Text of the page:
The Global Business Travel Association (GBTA) reports that spending on global business travel is growing and is expected to reach $1.6 trillion by 2020. Despite increasing global uncertainty around unforeseen events, organizations show no signs of slowing down business travel. Therefore, the duty of care and travel risk management programs need to be at the forefront of your organization’s security conversations, as outlined in a report produced by the Business Travel News (BTN) group.
Your organization most likely has some level of a duty-of-care solution in place; however, even organizations with a good track record in providing safety and security measurements still have some gaps in providing the right level of duty of care to their travelers and employees – and gaps that may be perceived by the organization as small could be viewed as negligent.
Risks for travelers and employees are on the rise
With the continual increase in business travel – global crises that are hitting the headlines are grabbing the attention of travel decision makers at organizations. The potential risks your travelers could encounter, domestically and internationally, are numerous – including geopolitical, health-related, and environmentally-related incidents. Even historically low-risk areas are reporting catastrophic events that are adding to the growing concerns for traveling employees.
Not only do organizations need to be prepared to fulfill duty-of-care obligations in high-profile incidents; they need to consider the smaller, more common travel risks that can happen when commuting into the office, including pedestrian accidents, car accidents, and incidents on public transportation.
“The broader notion of traveler well-being and duty of care issues are not only linked to emergencies and medical incidents,” notes GBTA’s Corporate Social Responsibility Toolkit. “The stress of business travel caused by delays, lost baggage, less productivity (yet consistently high workload), or the simple fact of being away from friends and family should not be underestimated.”
Travel risk management programs need to incorporate all your employees’ (not just travelers’) safety and security and be prepared to assist with the range of risks and incidents possible.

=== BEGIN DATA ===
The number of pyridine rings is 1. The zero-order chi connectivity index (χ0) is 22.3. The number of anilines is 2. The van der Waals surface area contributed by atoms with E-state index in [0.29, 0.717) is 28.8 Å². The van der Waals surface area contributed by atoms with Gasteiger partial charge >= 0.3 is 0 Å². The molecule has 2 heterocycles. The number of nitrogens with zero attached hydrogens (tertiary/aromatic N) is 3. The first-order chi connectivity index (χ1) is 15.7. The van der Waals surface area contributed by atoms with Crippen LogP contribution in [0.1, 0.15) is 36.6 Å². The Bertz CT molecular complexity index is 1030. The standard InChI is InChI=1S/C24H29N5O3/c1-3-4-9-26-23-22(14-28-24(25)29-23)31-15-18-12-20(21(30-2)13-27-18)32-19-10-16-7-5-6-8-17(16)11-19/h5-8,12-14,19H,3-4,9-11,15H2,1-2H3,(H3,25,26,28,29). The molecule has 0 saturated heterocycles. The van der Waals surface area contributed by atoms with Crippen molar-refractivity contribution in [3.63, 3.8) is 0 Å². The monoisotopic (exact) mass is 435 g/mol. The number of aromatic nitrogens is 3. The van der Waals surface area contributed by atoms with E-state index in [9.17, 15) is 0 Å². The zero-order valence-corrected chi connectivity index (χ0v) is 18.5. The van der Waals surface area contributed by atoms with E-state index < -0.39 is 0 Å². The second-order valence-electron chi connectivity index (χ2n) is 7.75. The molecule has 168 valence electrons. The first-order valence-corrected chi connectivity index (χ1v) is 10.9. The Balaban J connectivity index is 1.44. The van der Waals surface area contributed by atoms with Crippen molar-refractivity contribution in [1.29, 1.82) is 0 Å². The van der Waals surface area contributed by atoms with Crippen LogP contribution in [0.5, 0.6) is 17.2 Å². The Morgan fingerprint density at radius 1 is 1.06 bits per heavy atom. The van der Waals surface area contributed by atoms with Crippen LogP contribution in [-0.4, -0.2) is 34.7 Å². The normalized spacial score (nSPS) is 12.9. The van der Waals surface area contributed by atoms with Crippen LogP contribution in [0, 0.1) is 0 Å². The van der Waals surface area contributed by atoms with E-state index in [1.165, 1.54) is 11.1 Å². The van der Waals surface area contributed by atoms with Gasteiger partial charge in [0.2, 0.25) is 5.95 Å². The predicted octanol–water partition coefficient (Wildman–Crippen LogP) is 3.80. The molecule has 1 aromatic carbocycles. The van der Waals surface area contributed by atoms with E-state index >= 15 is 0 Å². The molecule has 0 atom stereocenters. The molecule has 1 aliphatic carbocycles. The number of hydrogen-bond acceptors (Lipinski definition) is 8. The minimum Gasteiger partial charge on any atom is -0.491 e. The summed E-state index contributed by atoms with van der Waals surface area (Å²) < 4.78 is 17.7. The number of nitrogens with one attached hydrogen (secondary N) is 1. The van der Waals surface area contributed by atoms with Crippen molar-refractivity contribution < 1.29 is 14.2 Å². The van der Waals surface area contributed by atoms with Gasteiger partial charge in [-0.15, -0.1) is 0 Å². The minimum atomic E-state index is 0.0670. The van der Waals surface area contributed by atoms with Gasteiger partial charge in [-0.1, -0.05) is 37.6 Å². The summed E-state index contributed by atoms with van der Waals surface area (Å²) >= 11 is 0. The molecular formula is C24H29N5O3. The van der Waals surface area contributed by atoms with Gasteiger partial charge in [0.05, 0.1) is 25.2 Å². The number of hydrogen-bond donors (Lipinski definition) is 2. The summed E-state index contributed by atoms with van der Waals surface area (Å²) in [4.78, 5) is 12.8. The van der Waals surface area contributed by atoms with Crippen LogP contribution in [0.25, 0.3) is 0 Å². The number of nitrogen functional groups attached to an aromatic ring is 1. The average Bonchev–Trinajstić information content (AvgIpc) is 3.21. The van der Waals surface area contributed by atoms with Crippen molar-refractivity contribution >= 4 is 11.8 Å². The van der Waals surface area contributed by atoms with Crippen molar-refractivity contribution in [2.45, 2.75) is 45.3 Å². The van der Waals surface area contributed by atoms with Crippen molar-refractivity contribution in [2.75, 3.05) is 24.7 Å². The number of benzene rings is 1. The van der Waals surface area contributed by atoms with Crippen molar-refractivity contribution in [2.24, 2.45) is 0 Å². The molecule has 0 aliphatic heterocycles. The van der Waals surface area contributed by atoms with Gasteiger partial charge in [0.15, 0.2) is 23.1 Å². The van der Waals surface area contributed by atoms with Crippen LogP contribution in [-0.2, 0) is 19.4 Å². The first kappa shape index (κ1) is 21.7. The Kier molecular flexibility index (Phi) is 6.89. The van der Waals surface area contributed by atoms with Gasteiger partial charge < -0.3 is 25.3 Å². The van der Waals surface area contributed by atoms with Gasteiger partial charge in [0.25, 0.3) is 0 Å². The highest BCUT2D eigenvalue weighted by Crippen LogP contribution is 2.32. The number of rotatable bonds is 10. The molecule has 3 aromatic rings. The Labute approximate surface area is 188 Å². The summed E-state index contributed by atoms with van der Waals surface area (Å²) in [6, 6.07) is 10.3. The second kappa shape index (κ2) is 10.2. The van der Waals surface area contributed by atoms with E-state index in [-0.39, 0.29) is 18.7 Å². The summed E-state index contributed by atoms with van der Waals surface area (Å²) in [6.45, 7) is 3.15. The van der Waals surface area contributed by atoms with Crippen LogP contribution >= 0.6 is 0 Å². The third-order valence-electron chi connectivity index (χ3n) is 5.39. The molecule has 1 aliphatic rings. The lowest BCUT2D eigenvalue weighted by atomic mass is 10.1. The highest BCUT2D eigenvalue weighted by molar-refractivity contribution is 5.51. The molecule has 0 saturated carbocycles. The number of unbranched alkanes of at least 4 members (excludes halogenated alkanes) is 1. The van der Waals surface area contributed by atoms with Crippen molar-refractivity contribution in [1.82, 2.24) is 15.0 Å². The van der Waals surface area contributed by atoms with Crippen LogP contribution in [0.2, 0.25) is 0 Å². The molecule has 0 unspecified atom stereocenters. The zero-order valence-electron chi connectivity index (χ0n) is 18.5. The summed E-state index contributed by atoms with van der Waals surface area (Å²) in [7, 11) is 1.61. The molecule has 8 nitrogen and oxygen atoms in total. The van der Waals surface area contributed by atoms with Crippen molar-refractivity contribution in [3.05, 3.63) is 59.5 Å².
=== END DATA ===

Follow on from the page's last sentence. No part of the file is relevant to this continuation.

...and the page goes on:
An ethical responsibility, not just a legal one
Legal obligations concerning insurance, lawsuits, and costs are what typically drive most organizations to implement duty-of-care initiatives. However, the moral obligation to your travelers and employees needs to be a driving factor as well.
“When companies concentrate on the moral part, their actions tend to answer the legal questions as well,” explains Stephen Barth, University of Houston law professor and founder of the Hospitality Lawyer media and information platform. “The companies that we see take the more proactive approach are the ones that don’t view it as a legal obligation, but view it as an ethical corporate responsibility.”
In the U.S., workers’ compensation reaches only so far, covering those who get injured on the job, and within a certain distance of their workplace. However, with growth and expansion increasingly taking business across borders – where an organization’s duty of care responsibilities begin and end are unclear when sending employees abroad.
In recent years, numerous countries around the world have started implementing legal statutes that side with the employee when there is a gross breach of duty-of-care responsibilities resulting in the death of an employee.
A recent traveler survey demonstrates that safety and security is one of the fastest-growing topics of concern for employees traveling on behalf of their organizations. Proactively incorporating an ethical responsibility in your duty-of-care program assists in addressing the increase in employee anxiety about medical and security disruptions while traveling.
Mitigating business risks while protecting your greatest asset: People
A single duty-of-care incident can result in staggering costs to an organization including medical expenses, sick pay, employment litigation, morale and productivity loss, and employee fall out – as well as damage to the organization’s reputation.
To help mitigate liability risks while fulfilling the moral obligation to your employees’ safety and security, industry experts suggest:
- Consistent travel risk management policy and procedures encompassing all employees
- Proactive safety training
- Clear monitoring and communication channels
- Multi-channel data management for tracking and response coordination
- Legal and executive management cooperation
- Incident response reporting and measurement for ongoing improvement
Organizations cannot afford to be negligent with the safety and security of their travelers and employees in today’s global landscape. It’s imperative to implement a travel risk management program or re-evaluate your existing program to determine that you’ll be able to monitor, locate, and communicate to all employees and fulfill your duty-of-care obligation if a crisis arises.